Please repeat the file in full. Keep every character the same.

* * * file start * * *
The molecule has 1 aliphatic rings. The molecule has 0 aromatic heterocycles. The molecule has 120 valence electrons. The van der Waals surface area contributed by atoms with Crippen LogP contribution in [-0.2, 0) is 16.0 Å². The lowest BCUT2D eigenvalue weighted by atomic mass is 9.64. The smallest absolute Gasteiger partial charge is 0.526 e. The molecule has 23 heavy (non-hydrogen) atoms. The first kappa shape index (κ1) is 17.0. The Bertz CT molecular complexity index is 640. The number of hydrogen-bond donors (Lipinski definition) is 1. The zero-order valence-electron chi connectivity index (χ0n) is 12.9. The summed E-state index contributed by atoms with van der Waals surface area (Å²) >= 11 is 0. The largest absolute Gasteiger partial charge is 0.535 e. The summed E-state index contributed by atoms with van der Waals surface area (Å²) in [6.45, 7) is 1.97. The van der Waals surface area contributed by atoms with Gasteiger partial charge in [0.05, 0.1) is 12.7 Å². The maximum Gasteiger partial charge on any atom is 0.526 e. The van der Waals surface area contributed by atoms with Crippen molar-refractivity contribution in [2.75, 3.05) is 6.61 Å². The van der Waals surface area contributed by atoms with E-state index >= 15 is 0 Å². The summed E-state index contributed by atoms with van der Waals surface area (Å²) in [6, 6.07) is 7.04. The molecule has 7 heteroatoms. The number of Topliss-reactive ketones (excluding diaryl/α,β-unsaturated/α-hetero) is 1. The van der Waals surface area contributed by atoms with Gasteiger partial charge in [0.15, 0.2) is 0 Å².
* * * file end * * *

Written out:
The molecule has 1 aliphatic rings. The molecule has 0 aromatic heterocycles. The molecule has 120 valence electrons. The van der Waals surface area contributed by atoms with Crippen LogP contribution in [-0.2, 0) is 16.0 Å². The lowest BCUT2D eigenvalue weighted by atomic mass is 9.64. The smallest absolute Gasteiger partial charge is 0.526 e. The molecule has 23 heavy (non-hydrogen) atoms. The first kappa shape index (κ1) is 17.0. The Bertz CT molecular complexity index is 640. The number of hydrogen-bond donors (Lipinski definition) is 1. The zero-order valence-electron chi connectivity index (χ0n) is 12.9. The summed E-state index contributed by atoms with van der Waals surface area (Å²) >= 11 is 0. The largest absolute Gasteiger partial charge is 0.535 e. The summed E-state index contributed by atoms with van der Waals surface area (Å²) in [6.45, 7) is 1.97. The van der Waals surface area contributed by atoms with Gasteiger partial charge in [0.05, 0.1) is 12.7 Å². The maximum Gasteiger partial charge on any atom is 0.526 e. The van der Waals surface area contributed by atoms with Crippen molar-refractivity contribution in [2.75, 3.05) is 6.61 Å². The van der Waals surface area contributed by atoms with E-state index >= 15 is 0 Å². The summed E-state index contributed by atoms with van der Waals surface area (Å²) in [6, 6.07) is 7.04. The molecule has 7 heteroatoms. The number of Topliss-reactive ketones (excluding diaryl/α,β-unsaturated/α-hetero) is 1. The van der Waals surface area contributed by atoms with Gasteiger partial charge in [0.15, 0.2) is 0 Å².